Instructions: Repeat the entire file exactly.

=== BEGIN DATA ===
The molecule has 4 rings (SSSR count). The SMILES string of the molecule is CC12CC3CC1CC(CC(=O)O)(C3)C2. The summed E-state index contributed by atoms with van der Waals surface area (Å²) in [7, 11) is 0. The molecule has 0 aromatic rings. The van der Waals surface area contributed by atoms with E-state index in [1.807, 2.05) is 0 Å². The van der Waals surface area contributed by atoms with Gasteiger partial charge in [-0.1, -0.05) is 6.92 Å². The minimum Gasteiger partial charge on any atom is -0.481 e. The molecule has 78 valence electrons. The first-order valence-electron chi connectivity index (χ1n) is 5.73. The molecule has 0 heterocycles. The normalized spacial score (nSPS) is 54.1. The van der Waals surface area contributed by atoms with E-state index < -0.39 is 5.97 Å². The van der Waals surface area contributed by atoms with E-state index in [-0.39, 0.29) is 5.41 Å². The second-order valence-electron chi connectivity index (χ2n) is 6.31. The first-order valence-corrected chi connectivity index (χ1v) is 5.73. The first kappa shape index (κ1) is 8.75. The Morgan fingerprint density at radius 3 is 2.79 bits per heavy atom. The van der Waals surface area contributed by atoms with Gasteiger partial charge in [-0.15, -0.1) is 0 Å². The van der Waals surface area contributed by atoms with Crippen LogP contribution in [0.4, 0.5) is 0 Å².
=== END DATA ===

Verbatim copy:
The molecule has 4 rings (SSSR count). The SMILES string of the molecule is CC12CC3CC1CC(CC(=O)O)(C3)C2. The summed E-state index contributed by atoms with van der Waals surface area (Å²) in [7, 11) is 0. The molecule has 0 aromatic rings. The van der Waals surface area contributed by atoms with E-state index in [1.807, 2.05) is 0 Å². The van der Waals surface area contributed by atoms with Gasteiger partial charge in [-0.1, -0.05) is 6.92 Å². The minimum Gasteiger partial charge on any atom is -0.481 e. The molecule has 78 valence electrons. The first-order valence-electron chi connectivity index (χ1n) is 5.73. The molecule has 0 heterocycles. The normalized spacial score (nSPS) is 54.1. The van der Waals surface area contributed by atoms with E-state index < -0.39 is 5.97 Å². The van der Waals surface area contributed by atoms with E-state index in [-0.39, 0.29) is 5.41 Å². The second-order valence-electron chi connectivity index (χ2n) is 6.31. The first-order valence-corrected chi connectivity index (χ1v) is 5.73. The first kappa shape index (κ1) is 8.75. The Morgan fingerprint density at radius 3 is 2.79 bits per heavy atom. The van der Waals surface area contributed by atoms with Gasteiger partial charge in [-0.15, -0.1) is 0 Å². The van der Waals surface area contributed by atoms with Crippen LogP contribution in [0.4, 0.5) is 0 Å².